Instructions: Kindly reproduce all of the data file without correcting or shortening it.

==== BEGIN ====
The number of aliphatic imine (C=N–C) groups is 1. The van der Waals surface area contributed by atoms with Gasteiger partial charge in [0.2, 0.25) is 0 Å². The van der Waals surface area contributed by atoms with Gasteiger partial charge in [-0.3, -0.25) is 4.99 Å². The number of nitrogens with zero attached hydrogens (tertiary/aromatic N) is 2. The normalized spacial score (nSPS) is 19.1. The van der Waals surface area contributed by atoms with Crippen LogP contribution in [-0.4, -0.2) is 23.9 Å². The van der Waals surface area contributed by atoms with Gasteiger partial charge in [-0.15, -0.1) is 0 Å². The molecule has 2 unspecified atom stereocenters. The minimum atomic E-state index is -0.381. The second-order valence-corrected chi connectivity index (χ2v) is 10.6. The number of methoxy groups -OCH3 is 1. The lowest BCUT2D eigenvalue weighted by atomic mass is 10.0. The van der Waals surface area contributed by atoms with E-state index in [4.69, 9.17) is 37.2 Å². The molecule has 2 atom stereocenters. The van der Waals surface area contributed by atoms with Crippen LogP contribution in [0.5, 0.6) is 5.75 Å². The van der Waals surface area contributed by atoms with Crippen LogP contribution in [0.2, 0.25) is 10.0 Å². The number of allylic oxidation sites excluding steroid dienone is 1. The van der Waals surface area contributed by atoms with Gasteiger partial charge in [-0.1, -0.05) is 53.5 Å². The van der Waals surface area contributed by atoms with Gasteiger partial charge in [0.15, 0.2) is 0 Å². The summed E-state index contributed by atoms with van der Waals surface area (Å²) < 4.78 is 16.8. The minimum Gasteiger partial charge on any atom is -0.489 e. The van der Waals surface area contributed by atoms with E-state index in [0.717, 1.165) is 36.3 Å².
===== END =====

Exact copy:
The number of aliphatic imine (C=N–C) groups is 1. The van der Waals surface area contributed by atoms with Gasteiger partial charge in [0.2, 0.25) is 0 Å². The van der Waals surface area contributed by atoms with Gasteiger partial charge in [-0.3, -0.25) is 4.99 Å². The number of nitrogens with zero attached hydrogens (tertiary/aromatic N) is 2. The normalized spacial score (nSPS) is 19.1. The van der Waals surface area contributed by atoms with Crippen LogP contribution in [-0.4, -0.2) is 23.9 Å². The van der Waals surface area contributed by atoms with Gasteiger partial charge in [-0.15, -0.1) is 0 Å². The molecule has 2 unspecified atom stereocenters. The minimum atomic E-state index is -0.381. The second-order valence-corrected chi connectivity index (χ2v) is 10.6. The number of methoxy groups -OCH3 is 1. The lowest BCUT2D eigenvalue weighted by atomic mass is 10.0. The van der Waals surface area contributed by atoms with E-state index in [4.69, 9.17) is 37.2 Å². The molecule has 2 atom stereocenters. The van der Waals surface area contributed by atoms with Crippen LogP contribution in [0.5, 0.6) is 5.75 Å². The van der Waals surface area contributed by atoms with Crippen LogP contribution in [0.2, 0.25) is 10.0 Å². The number of allylic oxidation sites excluding steroid dienone is 1. The van der Waals surface area contributed by atoms with Gasteiger partial charge in [-0.1, -0.05) is 53.5 Å². The van der Waals surface area contributed by atoms with Gasteiger partial charge in [0.15, 0.2) is 0 Å². The summed E-state index contributed by atoms with van der Waals surface area (Å²) < 4.78 is 16.8. The minimum Gasteiger partial charge on any atom is -0.489 e. The van der Waals surface area contributed by atoms with E-state index in [0.717, 1.165) is 36.3 Å².